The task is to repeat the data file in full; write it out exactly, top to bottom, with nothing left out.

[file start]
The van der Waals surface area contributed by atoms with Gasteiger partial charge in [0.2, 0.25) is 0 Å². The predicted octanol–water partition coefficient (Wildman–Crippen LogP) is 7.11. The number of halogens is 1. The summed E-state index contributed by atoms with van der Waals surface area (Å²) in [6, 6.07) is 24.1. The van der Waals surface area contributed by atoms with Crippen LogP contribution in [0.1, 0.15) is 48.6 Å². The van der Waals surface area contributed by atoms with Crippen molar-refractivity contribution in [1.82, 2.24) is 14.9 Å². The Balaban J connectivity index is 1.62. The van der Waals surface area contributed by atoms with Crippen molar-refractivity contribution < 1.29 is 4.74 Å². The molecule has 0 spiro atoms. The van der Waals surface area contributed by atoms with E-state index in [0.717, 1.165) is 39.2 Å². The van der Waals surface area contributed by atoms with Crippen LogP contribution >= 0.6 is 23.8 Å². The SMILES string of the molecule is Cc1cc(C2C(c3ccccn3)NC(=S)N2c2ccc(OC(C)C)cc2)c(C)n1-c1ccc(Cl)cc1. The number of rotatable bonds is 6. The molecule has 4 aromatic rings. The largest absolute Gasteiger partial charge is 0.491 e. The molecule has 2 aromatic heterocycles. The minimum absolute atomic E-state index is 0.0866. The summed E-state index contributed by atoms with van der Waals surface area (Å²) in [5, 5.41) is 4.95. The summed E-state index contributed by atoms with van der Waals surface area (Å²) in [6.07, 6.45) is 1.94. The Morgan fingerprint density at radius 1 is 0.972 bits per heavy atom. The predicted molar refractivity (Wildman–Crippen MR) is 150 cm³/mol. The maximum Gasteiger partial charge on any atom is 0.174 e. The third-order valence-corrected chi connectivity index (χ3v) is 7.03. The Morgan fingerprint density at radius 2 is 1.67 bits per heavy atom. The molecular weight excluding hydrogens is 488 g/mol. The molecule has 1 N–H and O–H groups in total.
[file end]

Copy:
The van der Waals surface area contributed by atoms with Gasteiger partial charge in [0.2, 0.25) is 0 Å². The predicted octanol–water partition coefficient (Wildman–Crippen LogP) is 7.11. The number of halogens is 1. The summed E-state index contributed by atoms with van der Waals surface area (Å²) in [6, 6.07) is 24.1. The van der Waals surface area contributed by atoms with Crippen LogP contribution in [0.1, 0.15) is 48.6 Å². The van der Waals surface area contributed by atoms with Crippen molar-refractivity contribution in [1.82, 2.24) is 14.9 Å². The Balaban J connectivity index is 1.62. The van der Waals surface area contributed by atoms with Crippen molar-refractivity contribution < 1.29 is 4.74 Å². The molecule has 0 spiro atoms. The van der Waals surface area contributed by atoms with E-state index in [0.717, 1.165) is 39.2 Å². The van der Waals surface area contributed by atoms with Crippen LogP contribution >= 0.6 is 23.8 Å². The SMILES string of the molecule is Cc1cc(C2C(c3ccccn3)NC(=S)N2c2ccc(OC(C)C)cc2)c(C)n1-c1ccc(Cl)cc1. The number of rotatable bonds is 6. The molecule has 4 aromatic rings. The largest absolute Gasteiger partial charge is 0.491 e. The molecule has 2 aromatic heterocycles. The minimum absolute atomic E-state index is 0.0866. The summed E-state index contributed by atoms with van der Waals surface area (Å²) in [5, 5.41) is 4.95. The summed E-state index contributed by atoms with van der Waals surface area (Å²) in [6.07, 6.45) is 1.94. The Morgan fingerprint density at radius 1 is 0.972 bits per heavy atom. The predicted molar refractivity (Wildman–Crippen MR) is 150 cm³/mol. The maximum Gasteiger partial charge on any atom is 0.174 e. The third-order valence-corrected chi connectivity index (χ3v) is 7.03. The Morgan fingerprint density at radius 2 is 1.67 bits per heavy atom. The molecular weight excluding hydrogens is 488 g/mol. The molecule has 1 N–H and O–H groups in total.